Last Updated: Wednesday, 01 October 2014, 14:56 GMT

July-December, 2010 International Religious Freedom Report - Togo

Publisher United States Department of State
Publication Date 13 September 2011
Cite as United States Department of State, July-December, 2010 International Religious Freedom Report - Togo, 13 September 2011, available at: http://www.refworld.org/docid/4e734c5d46.html [accessed 2 October 2014]
DisclaimerThis is not a UNHCR publication. UNHCR is not responsible for, nor does it necessarily endorse, its content. Any views expressed are solely those of the author or publisher and do not necessarily reflect those of UNHCR, the United Nations or its Member States.

Bureau of Democracy, Human Rights, and Labor
September 13, 2011

[Covers six-month period from 1 July 2010 to 31 December 2010 (USDOS is shifting to a calendar year reporting period)]

The constitution and other laws and policies protect religious freedom and, in practice, the government generally enforced these protections.

The government generally respected religious freedom in law and in practice. There was no change in the status of respect for religious freedom by the government during the reporting period.

There were no reports of societal abuses or discrimination based on religious affiliation, belief, or practice.

The U.S. government discusses religious freedom with the government as part of its overall policy to promote human rights.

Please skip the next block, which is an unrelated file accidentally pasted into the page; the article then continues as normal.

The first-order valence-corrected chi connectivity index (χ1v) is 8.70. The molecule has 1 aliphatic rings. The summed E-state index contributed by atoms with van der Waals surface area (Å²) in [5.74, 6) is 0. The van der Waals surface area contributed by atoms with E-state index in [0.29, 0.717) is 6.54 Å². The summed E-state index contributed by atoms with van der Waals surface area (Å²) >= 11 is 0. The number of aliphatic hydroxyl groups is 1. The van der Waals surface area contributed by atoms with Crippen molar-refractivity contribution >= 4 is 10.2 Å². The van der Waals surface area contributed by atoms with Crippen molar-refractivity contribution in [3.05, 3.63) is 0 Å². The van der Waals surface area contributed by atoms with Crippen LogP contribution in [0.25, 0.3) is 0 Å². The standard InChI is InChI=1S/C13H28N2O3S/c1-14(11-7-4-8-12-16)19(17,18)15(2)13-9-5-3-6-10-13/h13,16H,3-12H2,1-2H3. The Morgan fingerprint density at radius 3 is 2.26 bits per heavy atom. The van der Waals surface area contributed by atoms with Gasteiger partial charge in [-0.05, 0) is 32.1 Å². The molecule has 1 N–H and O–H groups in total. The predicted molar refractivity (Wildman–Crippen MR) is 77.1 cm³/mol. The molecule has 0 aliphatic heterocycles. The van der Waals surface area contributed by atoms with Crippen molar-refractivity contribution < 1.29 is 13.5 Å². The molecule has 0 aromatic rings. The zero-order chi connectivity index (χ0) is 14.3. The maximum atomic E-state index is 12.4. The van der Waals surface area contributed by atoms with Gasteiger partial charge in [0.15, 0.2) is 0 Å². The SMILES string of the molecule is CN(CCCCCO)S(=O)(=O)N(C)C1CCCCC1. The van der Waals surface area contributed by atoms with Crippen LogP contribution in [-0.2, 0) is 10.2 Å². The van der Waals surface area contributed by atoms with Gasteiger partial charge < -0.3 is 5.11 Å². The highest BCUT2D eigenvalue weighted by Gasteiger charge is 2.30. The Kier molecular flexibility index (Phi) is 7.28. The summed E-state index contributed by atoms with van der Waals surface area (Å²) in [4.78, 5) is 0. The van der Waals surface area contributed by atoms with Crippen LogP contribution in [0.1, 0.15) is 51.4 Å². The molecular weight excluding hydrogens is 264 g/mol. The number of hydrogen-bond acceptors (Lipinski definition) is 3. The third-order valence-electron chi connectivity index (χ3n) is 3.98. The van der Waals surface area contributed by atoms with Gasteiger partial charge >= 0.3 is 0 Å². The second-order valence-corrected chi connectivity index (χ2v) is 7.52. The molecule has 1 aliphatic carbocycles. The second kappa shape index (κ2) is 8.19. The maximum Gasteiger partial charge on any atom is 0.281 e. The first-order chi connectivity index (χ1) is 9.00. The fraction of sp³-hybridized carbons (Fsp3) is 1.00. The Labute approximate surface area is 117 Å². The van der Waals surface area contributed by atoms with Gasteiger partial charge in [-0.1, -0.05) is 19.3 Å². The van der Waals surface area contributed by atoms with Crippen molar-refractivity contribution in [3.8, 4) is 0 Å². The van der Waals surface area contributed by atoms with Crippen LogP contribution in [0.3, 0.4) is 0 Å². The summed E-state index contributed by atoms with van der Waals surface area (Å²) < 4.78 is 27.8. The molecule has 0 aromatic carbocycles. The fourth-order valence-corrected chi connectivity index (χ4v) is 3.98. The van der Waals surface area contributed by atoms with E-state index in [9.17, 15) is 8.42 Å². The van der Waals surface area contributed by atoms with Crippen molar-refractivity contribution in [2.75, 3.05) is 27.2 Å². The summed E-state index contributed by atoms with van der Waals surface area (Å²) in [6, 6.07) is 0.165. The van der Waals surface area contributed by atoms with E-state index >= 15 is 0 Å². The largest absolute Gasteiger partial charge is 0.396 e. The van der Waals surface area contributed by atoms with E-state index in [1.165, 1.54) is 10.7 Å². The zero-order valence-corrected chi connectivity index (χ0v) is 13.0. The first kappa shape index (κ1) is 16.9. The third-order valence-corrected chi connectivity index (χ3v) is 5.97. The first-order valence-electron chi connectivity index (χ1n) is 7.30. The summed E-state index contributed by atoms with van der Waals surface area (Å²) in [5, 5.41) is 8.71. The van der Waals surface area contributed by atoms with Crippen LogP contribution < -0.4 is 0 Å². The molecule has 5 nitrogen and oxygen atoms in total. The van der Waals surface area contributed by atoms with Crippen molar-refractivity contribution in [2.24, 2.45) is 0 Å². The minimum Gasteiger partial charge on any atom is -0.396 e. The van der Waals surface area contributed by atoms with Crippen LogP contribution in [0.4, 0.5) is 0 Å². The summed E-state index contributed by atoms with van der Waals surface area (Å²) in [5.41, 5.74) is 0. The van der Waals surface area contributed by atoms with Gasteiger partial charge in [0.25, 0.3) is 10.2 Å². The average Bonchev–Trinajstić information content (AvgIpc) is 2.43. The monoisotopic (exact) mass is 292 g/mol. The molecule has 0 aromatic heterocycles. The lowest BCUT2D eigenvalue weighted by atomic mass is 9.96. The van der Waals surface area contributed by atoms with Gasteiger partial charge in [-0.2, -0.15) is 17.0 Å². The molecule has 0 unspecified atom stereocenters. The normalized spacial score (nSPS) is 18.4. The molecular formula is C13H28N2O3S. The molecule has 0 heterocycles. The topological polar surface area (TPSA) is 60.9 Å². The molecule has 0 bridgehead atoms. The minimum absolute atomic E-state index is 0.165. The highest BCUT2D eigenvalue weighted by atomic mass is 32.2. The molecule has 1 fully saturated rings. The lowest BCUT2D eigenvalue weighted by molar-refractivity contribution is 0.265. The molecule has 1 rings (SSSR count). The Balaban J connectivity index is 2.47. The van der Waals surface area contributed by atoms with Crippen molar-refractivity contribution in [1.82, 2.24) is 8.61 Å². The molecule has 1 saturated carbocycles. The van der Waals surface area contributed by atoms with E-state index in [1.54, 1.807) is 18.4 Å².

Section I. Religious Demography

The country has an area of 21,925 square miles and a population of 6.6 million. The Demographic Research Unit of the University of Lome in 2004 estimated the population to be 33 percent traditional animist, 28 percent Roman Catholic, 14 percent Sunni Muslim, 10 percent Protestant, and 10 percent other Christian denominations. The remaining 5 percent includes persons not affiliated with any religious group. Many converts to Christianity or Islam continue to perform rituals that originated with indigenous religious groups.

Most Muslims live in the central and northern regions. Catholics, Protestants, and other Christians live mainly in the southern part of the country.

Section II. Status of Government Respect for Religious Freedom

Legal/Policy Framework

Please refer to Appendix C in the Country Reports on Human Rights Practices for the status of the government's acceptance of international legal standards http://www.state.gov/g/drl/rls/hrrpt/2010/appendices/index.htm.

The constitution and other laws and policies protect religious freedom and, in practice, the government generally enforced these protections.

The government recognizes three religious groups as state religions: Roman Catholics, Protestants, and Muslims. The government requires other religious groups to register as associations. Official recognition as an association affords a group the same rights as the state religions. Officially recognized religious groups can receive import duty exemptions for humanitarian and development projects.